A new type of small wind turbine for home electricity generation, intended to match the popularity and potential of solar power, is being developed in Europe.
This will be the second time that attempts have been made by the European Commission (EC) to get wind turbines generally accepted for domestic and small-scale commercial use.
Fifteen years ago, before solar panels became affordable, small wind turbines fixed to house roofs and chimneys were heralded as one of the best ways of helping to save the planet from global warming and cutting household bills, but it was an energy revolution that petered out.
The problem was that the turbines frequently vibrated and made an unacceptable noise, while wind in urban areas was often too turbulent for efficient use.
Although 940,000 small wind turbines were in use around the world by the end of 2014, they are generally uneconomic, and it is a revolution that has yet to happen.
Despite these setbacks, the dream of small-scale turbines has refused to die, and a combination of European Research grants and co-operation between engineers and researchers has led to the development of a new generation of turbines.
The new blade design takes consideration of the performance, noise, aesthetic aspect, the cost of manufacturing the turbine and the long-term operational and maintenance costs.
Fernando Aznar, engineer, Small Wind Energy Project
Domestic wind turbines
The EC wants 20 per cent of the bloc’s electricity to come from wind energy by 2020 and believes that, as well as large-scale commercial wind farms being built onshore and offshore in Europe, small domestic wind turbines can also play their part.
An EC-funded small wind energy project (SWIP) has succeeded in producing small turbines with more efficient blades and far lighter turbines.
The idea is that a household with a small turbine, solar power and a back-up battery installed would probably be able to provide all its own power most of the time, and help to stabilise national electricity grids by reducing peaks and troughs in demand.
Fernando Aznar, a Spanish engineer working on the project, has produced a new set of blades that are wider at the tip − a feature which he says improves the turbine’s aerodynamic performance, reduces noise and vibration, and creates more movement to turn the turbine. The design also adjusts the blades so that they sit at the best angle to the wind to reach maximum efficiency.
Airflow around the new blades was studied using sophisticated computer modelling techniques. This allowed the researchers to estimate power production, as well as pitch, torque and thrust, to aid the design of the pitch control system.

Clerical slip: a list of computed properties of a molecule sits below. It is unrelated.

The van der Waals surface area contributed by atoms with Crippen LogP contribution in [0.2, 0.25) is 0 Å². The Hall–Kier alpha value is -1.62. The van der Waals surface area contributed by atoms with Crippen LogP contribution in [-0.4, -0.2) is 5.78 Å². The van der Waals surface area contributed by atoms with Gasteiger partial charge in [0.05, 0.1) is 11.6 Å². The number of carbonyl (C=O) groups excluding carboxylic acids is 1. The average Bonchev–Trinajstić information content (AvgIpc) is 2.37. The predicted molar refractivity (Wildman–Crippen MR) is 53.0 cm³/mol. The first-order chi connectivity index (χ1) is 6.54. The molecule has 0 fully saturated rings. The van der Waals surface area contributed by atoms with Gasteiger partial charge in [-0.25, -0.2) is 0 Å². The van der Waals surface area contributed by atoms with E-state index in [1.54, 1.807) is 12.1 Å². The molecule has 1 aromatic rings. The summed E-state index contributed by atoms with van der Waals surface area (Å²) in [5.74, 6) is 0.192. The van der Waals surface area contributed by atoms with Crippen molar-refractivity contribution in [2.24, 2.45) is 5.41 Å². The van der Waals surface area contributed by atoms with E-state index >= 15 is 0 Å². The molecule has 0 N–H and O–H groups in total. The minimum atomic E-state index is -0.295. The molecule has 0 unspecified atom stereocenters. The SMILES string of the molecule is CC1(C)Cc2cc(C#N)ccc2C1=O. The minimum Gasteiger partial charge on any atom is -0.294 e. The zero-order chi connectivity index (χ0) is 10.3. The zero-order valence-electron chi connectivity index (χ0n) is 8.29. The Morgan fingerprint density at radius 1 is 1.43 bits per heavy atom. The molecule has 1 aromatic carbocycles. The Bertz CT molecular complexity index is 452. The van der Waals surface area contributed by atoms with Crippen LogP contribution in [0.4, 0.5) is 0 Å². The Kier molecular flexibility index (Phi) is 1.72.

“Air flow near to the tip of the blades has a significant impact on the efficiency and the noise from the wind turbine, as well as the aerodynamic force on the blade,” explains Lin Ma, professor of mechanical engineering at the University of Sheffield, UK, who carried out the computer modelling.
“The new blade design takes consideration of the performance, noise, aesthetic aspect, the cost of manufacturing the turbine and the long-term operational and maintenance costs.”
A second problem was the weight of the turbines, which have to work in difficult conditions because in urban and semi-urban areas wind speeds are often low and highly variable.
Heavy turbines can be noisy and do not run smoothly in these circumstances, causing jerkiness called cogging torque, which can cause damage to mountings − as well as annoyance to householders.
Power and efficiency
Jorge Herrero Ciudad, a project manager at Spanish renewable energy company 4fores, has developed a lighter-weight generator that maintains power and efficiency.
When combined with new power conversion electronics developed by the project, it is estimated that this will improve energy harvesting by up to 20 per cent at the most common wind conditions in urban environments.
The new generators are 50 per cent lighter than conventional models. “This has been achieved using cutting-edge design methods and cutting-edge materials,” Ciudad says. “For instance, the structure of the generator uses aerospace-grade aluminium, when typically steel is used.”
A lower-weight generator reduces turbine costs in two other ways. The generators are cheaper as they use less material, and the other parts of the turbine, such as the tower, can be smaller as they have less weight to support.
Wind turbines featuring the new blades and generators are being tested at three different sites that represent three different possible uses − on energy-efficient buildings, shorelines and in industrial areas.
This story was published with permission from Climate News Network.
Thanks for reading to the end of this story!
We would be grateful if you would consider joining as a member of The EB Circle. This helps to keep our stories and resources free for all, and it also supports independent journalism dedicated to sustainable development. It only costs as little as S$5 a month, and you would be helping to make a big difference.